As an undergraduate electrical engineering student at the prestigious Zhejiang University in China, Jiawen Li found her passion for research was propelled by the death of her beloved grandfather. His premature death from a cerebral stroke made a lasting impression on Jiawen and set her on a course to discover technology that can be used to help diagnose and perhaps prevent others from suffering strokes in the future.
Today, Jiawen Li is a doctoral candidate at the University of California, Irvine in The Henry Samueli School of Engineering, where she is studying under Professor Zhongping Chen. Her current research focuses on how Optical Coherence Tomography, or ‘OCT’, a light-based imaging technique, can be used for non-invasive early diagnosis of disease. Currently she is leading a group in Professor Chen’s laboratory that is using a multimodality intravascular imaging system (with OCT and Ultrasound imaging) to identify cardiovascular damage and heart attacks.
Medicine and technology are of great interest to Jiawen. Finding the intersection where technology can be used to help diagnose and prevent disease is something that she is passionate about. “OCT is attracting a good deal of interest among the medical community,” she notes. “One of the key reasons for this is the fact that it provides tissue morphology imagery at much higher resolution than other imaging techniques such as MRI or ultrasound.” In other words, advancements in technology are allowing for much more information to be understood and interpreted, without invasive procedures and with greater accuracy.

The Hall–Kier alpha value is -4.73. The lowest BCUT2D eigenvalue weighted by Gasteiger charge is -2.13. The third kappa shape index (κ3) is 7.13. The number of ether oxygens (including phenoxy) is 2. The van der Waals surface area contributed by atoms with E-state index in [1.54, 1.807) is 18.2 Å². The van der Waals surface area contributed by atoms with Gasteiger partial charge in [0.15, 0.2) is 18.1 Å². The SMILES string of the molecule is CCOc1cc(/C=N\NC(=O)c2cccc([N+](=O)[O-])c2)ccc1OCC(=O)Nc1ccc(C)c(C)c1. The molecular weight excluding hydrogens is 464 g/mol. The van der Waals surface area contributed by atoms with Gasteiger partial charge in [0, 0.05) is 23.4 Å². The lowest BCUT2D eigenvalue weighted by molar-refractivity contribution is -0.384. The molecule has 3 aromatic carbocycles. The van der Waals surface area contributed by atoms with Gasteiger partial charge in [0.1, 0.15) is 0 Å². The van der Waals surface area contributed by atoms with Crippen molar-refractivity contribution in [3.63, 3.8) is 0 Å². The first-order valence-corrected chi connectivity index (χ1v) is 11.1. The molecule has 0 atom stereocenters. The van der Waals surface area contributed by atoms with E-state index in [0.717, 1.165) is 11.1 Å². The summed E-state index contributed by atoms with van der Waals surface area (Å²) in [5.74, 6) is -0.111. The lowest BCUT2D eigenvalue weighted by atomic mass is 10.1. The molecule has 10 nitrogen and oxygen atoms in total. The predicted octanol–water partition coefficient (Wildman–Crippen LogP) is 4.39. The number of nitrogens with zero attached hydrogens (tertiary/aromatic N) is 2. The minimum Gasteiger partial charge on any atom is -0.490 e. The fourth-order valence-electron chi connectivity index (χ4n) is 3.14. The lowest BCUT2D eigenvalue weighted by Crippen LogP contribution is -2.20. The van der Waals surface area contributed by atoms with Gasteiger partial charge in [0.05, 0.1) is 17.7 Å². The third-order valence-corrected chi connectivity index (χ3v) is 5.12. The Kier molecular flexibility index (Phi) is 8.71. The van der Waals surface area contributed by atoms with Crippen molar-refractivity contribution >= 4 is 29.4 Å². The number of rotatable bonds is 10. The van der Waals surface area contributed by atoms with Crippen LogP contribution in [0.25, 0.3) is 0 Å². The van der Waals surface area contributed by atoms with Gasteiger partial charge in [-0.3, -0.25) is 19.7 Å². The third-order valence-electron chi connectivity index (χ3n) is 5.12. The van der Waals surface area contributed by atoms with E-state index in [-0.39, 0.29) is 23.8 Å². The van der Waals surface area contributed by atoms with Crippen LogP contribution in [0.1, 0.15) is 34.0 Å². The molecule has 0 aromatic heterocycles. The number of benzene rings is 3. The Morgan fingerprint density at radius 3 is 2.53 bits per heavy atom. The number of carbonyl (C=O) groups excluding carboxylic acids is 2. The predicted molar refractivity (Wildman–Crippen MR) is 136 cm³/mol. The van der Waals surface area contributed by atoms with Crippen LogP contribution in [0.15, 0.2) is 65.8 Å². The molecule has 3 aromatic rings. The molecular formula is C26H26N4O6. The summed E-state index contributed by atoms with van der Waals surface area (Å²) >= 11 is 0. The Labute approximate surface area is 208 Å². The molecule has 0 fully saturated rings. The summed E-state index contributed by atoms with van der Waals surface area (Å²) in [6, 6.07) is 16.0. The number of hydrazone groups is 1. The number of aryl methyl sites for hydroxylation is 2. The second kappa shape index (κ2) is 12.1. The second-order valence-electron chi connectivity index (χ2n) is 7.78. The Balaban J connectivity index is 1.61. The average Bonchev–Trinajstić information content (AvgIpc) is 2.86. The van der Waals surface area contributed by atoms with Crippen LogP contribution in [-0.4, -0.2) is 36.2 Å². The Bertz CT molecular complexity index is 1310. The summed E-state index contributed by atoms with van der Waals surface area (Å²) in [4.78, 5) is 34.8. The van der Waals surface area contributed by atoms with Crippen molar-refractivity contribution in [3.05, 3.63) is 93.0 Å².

Bridging Two Worlds
Jiawen credits Professor William Tang as being a mentor to her with respect to guidance in career choice and career plan. In addition to Professor Tang, she praises her academic advisor, Dr. Zhongping Chen, for being the reason she selected UCI for her doctoral program. To Jiawen, he is the embodiment of a pioneer and researcher. “I have been reading his books and papers ever since I started my academic career and it is an honor to learn from him every day,” she says.
When she was a junior in college, Jiawen had the opportunity to come from China and study at UCLA. Convinced that she wanted to conduct her doctoral research at UCI she decided to take a visit to the campus. “I took the train from LA and took four different buses to get to UC Irvine,” she chuckles. “I visited Dr. Chen’s laboratory in the Beckman Laser institute (BLI), and the moment I saw the institute, I fell in love.”
The Beckman Laser Institute (BLI) is a 37,000 square foot multi-disciplinary center for research, teaching, clinical medicine and technology transfer located on the campus of the University of California, Irvine. For Jiawen, the fact that the BLI is a division in the Department of Surgery in the School of Medicine and an important unit in the Department of Biomedical Engineering in the School of Engineering, was a critical decision factor in her choice of UCI for her doctoral program.
Jiawen describes the BLI as a bridge between medicine and technology. She notes that the synergy between the medical profession and the engineering world is very strong. “Several well-known doctors have their offices there and they are very willing to discuss questions with biomedical engineering students,” Jiawen states. It is this sense of collaboration between the medical community and the engineering community that makes UCI a perfect fit for Jiawen. “This is exactly what I wanted from a doctoral program.”